Young Thug Jeffrey

2016 could have been the year that Young Thug came crashing down to earth. But instead of fading away, his work got better and more vital. Slime Season 3 was perhaps the most entertaining entry in the series to date, and Jeffrey saw him joining forces with everyone from a reinvigorated Gucci Mane to a revitalized Wyclef Jean to assert that he wasn’t going anywhere. Thugger exists on his own plane of consciousness, one where emotive crooning and drawing things in the studio are just as central to his persona as left-field turns of phrase that pack a surprising punch. A line from “Future Swag” like “I know that I look like a lick. I chop off your tongue, ya dig?” is Young Thug at his most clever: self-aware (without lapsing into  self-consciousness), succinct and slyly ferocious. Though Jeffrey’s tracklist is an ode to his influences1though the fact that one track is called “Harambe” sort of throws this into question, unless you’re willing to consider the possibility that Young Thug views his silent martyrdom as a source of quiet inspiration, his strengths as a rapper and beat selector turn it into the kind of project nobody else could recreate.

But you don’t even have to listen to Jeffery to sense Young Thug’s impact. In a year when we lost multiple iconic entertainers who rejected the assumptions of traditional masculinity, seeing him in an Alessandra Trincone dress on the cover was an important reminder that some of the most enduring art is androgynous. Thugger is far from the first of his contemporaries to assert this point: Big Freedia, Mykki Blanco and others have been even more unapologetically self-expressive in their gender nonconformity. But the fact that Young Thug continues to thrive entirely on his own terms- occasionally reaching moments of otherworldly genius in the process- should inspire all of us to reject the assumptions that tell us who we are and how we’re supposed to thrive.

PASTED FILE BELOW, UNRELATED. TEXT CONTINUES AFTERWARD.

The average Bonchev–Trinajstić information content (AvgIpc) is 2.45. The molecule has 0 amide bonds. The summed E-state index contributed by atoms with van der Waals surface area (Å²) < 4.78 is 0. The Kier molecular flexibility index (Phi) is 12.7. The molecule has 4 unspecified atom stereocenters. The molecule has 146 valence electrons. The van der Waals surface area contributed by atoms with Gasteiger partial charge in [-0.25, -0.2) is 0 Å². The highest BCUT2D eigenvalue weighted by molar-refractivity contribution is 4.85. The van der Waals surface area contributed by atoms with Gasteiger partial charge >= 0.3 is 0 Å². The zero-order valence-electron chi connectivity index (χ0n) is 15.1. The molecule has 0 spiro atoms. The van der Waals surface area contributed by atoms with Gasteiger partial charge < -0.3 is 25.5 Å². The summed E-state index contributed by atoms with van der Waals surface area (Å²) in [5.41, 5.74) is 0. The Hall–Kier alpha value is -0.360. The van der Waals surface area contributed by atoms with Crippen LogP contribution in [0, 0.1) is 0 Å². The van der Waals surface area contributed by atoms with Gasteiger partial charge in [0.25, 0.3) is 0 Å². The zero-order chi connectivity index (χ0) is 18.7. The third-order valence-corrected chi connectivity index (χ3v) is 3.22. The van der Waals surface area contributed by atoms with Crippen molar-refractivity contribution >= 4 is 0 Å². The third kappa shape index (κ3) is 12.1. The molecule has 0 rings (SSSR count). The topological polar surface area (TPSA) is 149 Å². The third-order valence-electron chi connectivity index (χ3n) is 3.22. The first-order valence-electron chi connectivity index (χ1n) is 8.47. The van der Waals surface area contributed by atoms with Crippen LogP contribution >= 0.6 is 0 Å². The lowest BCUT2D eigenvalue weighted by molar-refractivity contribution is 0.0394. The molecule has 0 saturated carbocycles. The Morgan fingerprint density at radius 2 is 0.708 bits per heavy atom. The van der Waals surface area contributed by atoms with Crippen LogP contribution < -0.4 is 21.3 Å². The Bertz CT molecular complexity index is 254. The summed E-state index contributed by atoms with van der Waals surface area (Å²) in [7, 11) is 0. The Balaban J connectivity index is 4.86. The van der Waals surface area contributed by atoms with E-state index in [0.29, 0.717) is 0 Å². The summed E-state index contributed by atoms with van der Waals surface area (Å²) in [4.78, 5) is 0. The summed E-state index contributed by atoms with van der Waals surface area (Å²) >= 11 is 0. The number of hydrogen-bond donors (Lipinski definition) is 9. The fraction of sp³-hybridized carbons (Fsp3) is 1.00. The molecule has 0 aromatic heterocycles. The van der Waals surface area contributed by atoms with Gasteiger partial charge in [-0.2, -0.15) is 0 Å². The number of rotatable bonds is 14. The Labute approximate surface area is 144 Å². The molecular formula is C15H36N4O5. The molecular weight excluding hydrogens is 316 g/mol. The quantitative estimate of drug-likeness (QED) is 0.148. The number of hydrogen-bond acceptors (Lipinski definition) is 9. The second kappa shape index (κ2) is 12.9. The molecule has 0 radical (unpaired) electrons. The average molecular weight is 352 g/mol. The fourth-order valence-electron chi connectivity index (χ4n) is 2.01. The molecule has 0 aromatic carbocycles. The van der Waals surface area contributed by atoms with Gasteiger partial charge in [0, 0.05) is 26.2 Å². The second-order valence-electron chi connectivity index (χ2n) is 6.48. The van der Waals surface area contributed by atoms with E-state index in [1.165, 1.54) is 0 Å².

LVL UP Return to Love

As 2016 ended, the prospect of a Trump presidency became more horrifyingly real. I’ve found myself hoping that something keeps us safe from annihilation over the next four years, even if I couldn’t name it. I don’t know if LVL UP’s Return to Love knows for sure what that something is, but it sure as hell grapples with the concept of spirituality in a way I didn’t expect. Couched within songs that ape Pavement, Neutral Milk Hotel, Built to Spill and a whole bunch of slack motherfuckers from the 90’s, Return to Love is a theology lecture for the kids who skipped their youth group meetings to get stoned alone.

Just like with those Jesus freaks who see the Virgin Mary in their grilled cheese, religious signs can be found all over Return to Love if you’re primed to look for them. LVL UP believes in a spirit that “sift[s] through your pores” and a creator that is “ageless, boundless, sexless”.  One thing that often keeps us from integrating spirituality into our lives, however, is the tendency of authority figures to exploit it for their own purposes. Over a guitar that sounds like it was ripped out of Jeff Mangum’s hands, opening track “Hidden Driver” condenses the story of creation and crucifixion into three lines before summing up that tension between personal spirituality and organized authority: “I still think of God on the same way: as the moment in my dreams when I’m fading away, and what takes my place is a radial gradient of cops and priests… making rules for a body within me.” Yet “She2Perhaps a subtle dig at organized religion Sustains Us” indicates that belief has something to offer us if we arrive at it on our own terms: “Look at all the peace it brings to expunge every bit of reason within thee ‘cause we’re already certain it will be totally freeing.” Any alcoholic will tell you that surrendering to a higher power isn’t easy, but maybe once we cross that threshold, we’ll like what we find on the other side.